Jump to ContentJump to Main Navigation
Commonwealth of LettersBritish Literary Culture and the Emergence of Postcolonial Aesthetics$
Users without a subscription are not able to see the full content.

Peter J. Kalliney

Print publication date: 2013

Print ISBN-13: 9780199977970

Published to Oxford Scholarship Online: September 2013

DOI: 10.1093/acprof:oso/9780199977970.001.0001

Show Summary Details
Page of

PRINTED FROM OXFORD SCHOLARSHIP ONLINE (www.oxfordscholarship.com). (c) Copyright Oxford University Press, 2019. All Rights Reserved. An individual user may print out a PDF of a single chapter of a monograph in OSO for personal use. date: 15 December 2019

Race and Modernist Anthologies

Race and Modernist Anthologies

Nancy Cunard, Langston Hughes, Claude McKay, Ezra Pound

Chapter:
(p.38) 2. Race and Modernist Anthologies
Source:
Commonwealth of Letters
Author(s):

Peter J. Kalliney

Publisher:
Oxford University Press
DOI:10.1093/acprof:oso/9780199977970.003.0002

Chapter Two examines Nancy Cunard's massive Negro anthology (1934) and her dealings with three important collaborators: Ezra Pound, Langston Hughes, and Claude McKay. Using archival sources, this chapter asks why the bigoted Pound would contribute to Cunard's project of racial reconciliation - and strike up an unlikely correspondence with Langston Hughes in the process - and also why Claude McKay, who was in political sympathy with Cunard, would angrily withdraw his contribution. It argues that modernist networks, with their complex systems of obligation and reciprocation - and not political affiliations or racial identities - should be used to explain the production history and meaning of Cunard's volume.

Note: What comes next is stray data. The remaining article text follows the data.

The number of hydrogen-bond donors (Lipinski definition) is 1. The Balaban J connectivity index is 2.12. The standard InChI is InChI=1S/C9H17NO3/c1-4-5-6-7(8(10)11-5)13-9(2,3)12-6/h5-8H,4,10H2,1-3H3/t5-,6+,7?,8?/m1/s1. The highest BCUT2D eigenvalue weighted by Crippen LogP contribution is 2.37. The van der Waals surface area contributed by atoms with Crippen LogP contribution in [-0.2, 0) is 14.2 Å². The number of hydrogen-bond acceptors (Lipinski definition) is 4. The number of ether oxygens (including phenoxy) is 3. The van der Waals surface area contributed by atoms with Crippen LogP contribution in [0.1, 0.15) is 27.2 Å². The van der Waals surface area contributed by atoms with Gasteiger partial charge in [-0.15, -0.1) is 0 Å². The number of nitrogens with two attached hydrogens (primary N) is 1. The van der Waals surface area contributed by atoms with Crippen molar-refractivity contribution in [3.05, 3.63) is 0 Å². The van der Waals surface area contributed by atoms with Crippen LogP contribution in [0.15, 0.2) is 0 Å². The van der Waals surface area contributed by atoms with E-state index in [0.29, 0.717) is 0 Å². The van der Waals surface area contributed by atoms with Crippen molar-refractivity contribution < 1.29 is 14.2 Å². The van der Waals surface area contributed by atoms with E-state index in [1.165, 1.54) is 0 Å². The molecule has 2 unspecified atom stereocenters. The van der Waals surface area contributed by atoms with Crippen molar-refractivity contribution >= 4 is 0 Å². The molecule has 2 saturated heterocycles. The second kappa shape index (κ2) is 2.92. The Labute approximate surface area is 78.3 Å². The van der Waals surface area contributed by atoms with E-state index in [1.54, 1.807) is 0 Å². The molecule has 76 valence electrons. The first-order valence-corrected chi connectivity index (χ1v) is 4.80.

Keywords:   Nancy Cunard, Ezra Pound, Langston Hughes, Claude McKay, Negro anthology, Race, Colonialism

Oxford Scholarship Online requires a subscription or purchase to access the full text of books within the service. Public users can however freely search the site and view the abstracts and keywords for each book and chapter.

Please, subscribe or login to access full text content.

If you think you should have access to this title, please contact your librarian.

To troubleshoot, please check our FAQs , and if you can't find the answer there, please contact us .